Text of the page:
IBM and SAP’s cloud financials continue to impress – but bigger hitters still to come
IBM has delivered its third consecutive quarter of growth – with cloud revenue up 20% and now representing almost a quarter of the company’s total revenue.
The company posted total revenues of $20 billion (£15.4bn) for the most recent quarter, up from $19.3bn this time last year, with six month revenues of $39.1bn, compared with $37.4bn from the year before.
Alongside cloud – which has hit $18.5bn in revenue over the past 12 months – IBM cited AI, analytics, blockchain and security as key strengths to its ecosystem. On the earnings call, Jim Kavanaugh, SVP and chief financial officer, told analysts that IBM was exiting the quarter with ‘as a service’ annual run rate of more than $11bn.
“This reflects our success in helping enterprise clients with their journey to the cloud and we’re becoming the destination for mission-critical workloads in hybrid environments,” said Kavanaugh. “We’re capturing this high-value growth with our unique differentiation of the innovative technology combined with deep industry expertise underpinned with trust and security, all through our integrated model.”
Among IBM’s cloudy highlights in the past quarter include a partnership with CA Technologies for the mainframe side, as well as European expansion. The latter was a momentum announcement with IBM having secured several Europe-based customers, including those in healthcare, logistics, and energy.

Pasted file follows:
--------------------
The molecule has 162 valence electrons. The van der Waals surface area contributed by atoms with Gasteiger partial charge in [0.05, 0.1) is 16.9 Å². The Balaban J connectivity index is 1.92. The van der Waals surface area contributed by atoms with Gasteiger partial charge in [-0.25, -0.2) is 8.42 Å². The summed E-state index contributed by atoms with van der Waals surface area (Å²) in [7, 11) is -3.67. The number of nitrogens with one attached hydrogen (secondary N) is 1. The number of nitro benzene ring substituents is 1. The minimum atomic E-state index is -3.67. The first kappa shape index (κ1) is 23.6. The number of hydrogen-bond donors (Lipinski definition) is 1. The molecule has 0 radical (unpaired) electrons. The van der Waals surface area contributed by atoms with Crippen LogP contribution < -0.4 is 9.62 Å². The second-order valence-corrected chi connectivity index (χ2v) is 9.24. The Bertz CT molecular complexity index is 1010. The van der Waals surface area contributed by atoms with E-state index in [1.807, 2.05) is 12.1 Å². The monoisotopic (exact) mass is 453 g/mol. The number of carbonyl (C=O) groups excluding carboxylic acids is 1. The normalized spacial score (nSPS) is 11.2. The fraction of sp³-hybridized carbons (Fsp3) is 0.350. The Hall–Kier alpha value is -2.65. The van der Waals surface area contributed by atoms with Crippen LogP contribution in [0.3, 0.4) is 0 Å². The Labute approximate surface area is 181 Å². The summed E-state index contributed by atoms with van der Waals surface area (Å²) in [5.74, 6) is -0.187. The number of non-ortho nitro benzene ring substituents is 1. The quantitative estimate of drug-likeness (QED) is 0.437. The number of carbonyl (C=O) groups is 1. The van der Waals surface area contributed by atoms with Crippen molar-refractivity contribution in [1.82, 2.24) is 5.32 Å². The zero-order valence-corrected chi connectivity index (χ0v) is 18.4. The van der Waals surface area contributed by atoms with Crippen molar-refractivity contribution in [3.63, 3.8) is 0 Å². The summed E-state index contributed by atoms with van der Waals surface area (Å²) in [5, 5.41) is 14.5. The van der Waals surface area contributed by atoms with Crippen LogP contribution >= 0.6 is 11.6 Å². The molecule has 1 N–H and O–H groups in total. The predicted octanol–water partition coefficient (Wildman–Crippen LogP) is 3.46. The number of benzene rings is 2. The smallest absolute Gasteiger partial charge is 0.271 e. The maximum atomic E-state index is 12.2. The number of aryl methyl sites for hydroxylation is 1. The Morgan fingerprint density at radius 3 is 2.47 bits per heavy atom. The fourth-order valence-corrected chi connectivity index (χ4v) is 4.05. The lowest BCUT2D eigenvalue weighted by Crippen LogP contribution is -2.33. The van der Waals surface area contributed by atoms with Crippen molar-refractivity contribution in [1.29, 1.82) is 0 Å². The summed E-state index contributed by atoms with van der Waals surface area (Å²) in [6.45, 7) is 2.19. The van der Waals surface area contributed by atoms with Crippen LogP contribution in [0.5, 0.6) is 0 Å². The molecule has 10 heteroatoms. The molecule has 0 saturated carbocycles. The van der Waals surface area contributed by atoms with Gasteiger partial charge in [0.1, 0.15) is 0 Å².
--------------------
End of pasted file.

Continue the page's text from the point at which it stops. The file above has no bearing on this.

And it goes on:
Meanwhile, SAP’s results saw cloud and software revenue going up to €4.94bn (£4.1bn) in Q218, up from €4,76bn this time last year – and the company has raised its ambitions for 2020 as a result.
At the start of this year, the company praised ‘stellar cloud bookings’ in Q417 causing them to reiterate its 2020 vision. By 2020, the company is aiming for non-IFRS cloud subscriptions and support full year revenue at a top point of €8.5bn, and ‘more predictable revenue’ – cloud support and software support revenue – to be between 70% and 75%.
Now, the company expects a top point of €8.7bn, with CEO Bill McDermott saying the company is presenting a ‘clear strategy’ and that raised guidance shows a ‘new wave of growth has been unleashed.’
“The fourth generation of enterprise applications has taken another major step forward with [in memory suite] C/4 HANA. Together with S/4 HANA, SAP customers are finally able to focus their entire business on delivering a personalised experience to their customers,” said McDermott. “The intelligent enterprise is the elixir to bridge silos inside fractured businesses and beyond so CEOs get a single view of the customer.”
Among the company’s highlights in the previous quarter included the launch of SAP’s Digital Manufacturing Cloud, helping manufacturing providers to deploy Industry 4.0 technologies in the cloud.
While these figures are impressive in isolation, it is worth noting that Alphabet, Amazon, and Microsoft are all declaring in the next week. According to Synergy Research, Amazon Web Services (AWS) leads across all geographies, with Microsoft second and Google third. The only exception is in APAC, where Alibaba secured the silver medal position.
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